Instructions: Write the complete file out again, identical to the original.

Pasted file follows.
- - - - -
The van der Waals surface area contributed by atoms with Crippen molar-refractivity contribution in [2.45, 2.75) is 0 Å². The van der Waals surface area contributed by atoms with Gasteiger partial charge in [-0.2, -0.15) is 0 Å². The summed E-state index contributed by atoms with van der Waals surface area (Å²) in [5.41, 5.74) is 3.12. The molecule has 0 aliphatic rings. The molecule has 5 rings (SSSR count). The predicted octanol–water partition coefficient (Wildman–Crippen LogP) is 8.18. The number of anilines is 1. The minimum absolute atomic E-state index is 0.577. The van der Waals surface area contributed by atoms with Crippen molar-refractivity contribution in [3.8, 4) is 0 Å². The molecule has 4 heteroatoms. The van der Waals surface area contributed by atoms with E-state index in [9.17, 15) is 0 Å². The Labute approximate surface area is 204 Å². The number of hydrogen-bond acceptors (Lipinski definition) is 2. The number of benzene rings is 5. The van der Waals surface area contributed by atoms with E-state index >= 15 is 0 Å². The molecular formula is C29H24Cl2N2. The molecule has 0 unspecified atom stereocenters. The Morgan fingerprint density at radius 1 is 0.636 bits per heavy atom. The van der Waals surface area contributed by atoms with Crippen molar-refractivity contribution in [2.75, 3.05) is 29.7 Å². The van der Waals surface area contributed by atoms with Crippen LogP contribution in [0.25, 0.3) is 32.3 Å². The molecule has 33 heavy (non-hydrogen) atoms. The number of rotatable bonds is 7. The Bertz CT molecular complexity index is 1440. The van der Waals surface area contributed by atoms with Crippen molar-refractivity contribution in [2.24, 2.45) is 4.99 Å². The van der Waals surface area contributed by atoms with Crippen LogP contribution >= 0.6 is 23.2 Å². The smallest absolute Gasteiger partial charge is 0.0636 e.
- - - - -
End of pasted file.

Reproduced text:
The van der Waals surface area contributed by atoms with Crippen molar-refractivity contribution in [2.45, 2.75) is 0 Å². The van der Waals surface area contributed by atoms with Gasteiger partial charge in [-0.2, -0.15) is 0 Å². The summed E-state index contributed by atoms with van der Waals surface area (Å²) in [5.41, 5.74) is 3.12. The molecule has 0 aliphatic rings. The molecule has 5 rings (SSSR count). The predicted octanol–water partition coefficient (Wildman–Crippen LogP) is 8.18. The number of anilines is 1. The minimum absolute atomic E-state index is 0.577. The van der Waals surface area contributed by atoms with Crippen molar-refractivity contribution in [3.8, 4) is 0 Å². The molecule has 4 heteroatoms. The van der Waals surface area contributed by atoms with E-state index in [9.17, 15) is 0 Å². The Labute approximate surface area is 204 Å². The number of hydrogen-bond acceptors (Lipinski definition) is 2. The number of benzene rings is 5. The van der Waals surface area contributed by atoms with E-state index >= 15 is 0 Å². The molecular formula is C29H24Cl2N2. The molecule has 0 unspecified atom stereocenters. The Morgan fingerprint density at radius 1 is 0.636 bits per heavy atom. The van der Waals surface area contributed by atoms with Crippen molar-refractivity contribution in [2.75, 3.05) is 29.7 Å². The van der Waals surface area contributed by atoms with Crippen LogP contribution in [0.25, 0.3) is 32.3 Å². The molecule has 33 heavy (non-hydrogen) atoms. The number of rotatable bonds is 7. The Bertz CT molecular complexity index is 1440. The van der Waals surface area contributed by atoms with Crippen molar-refractivity contribution in [2.24, 2.45) is 4.99 Å². The van der Waals surface area contributed by atoms with Crippen LogP contribution >= 0.6 is 23.2 Å². The smallest absolute Gasteiger partial charge is 0.0636 e.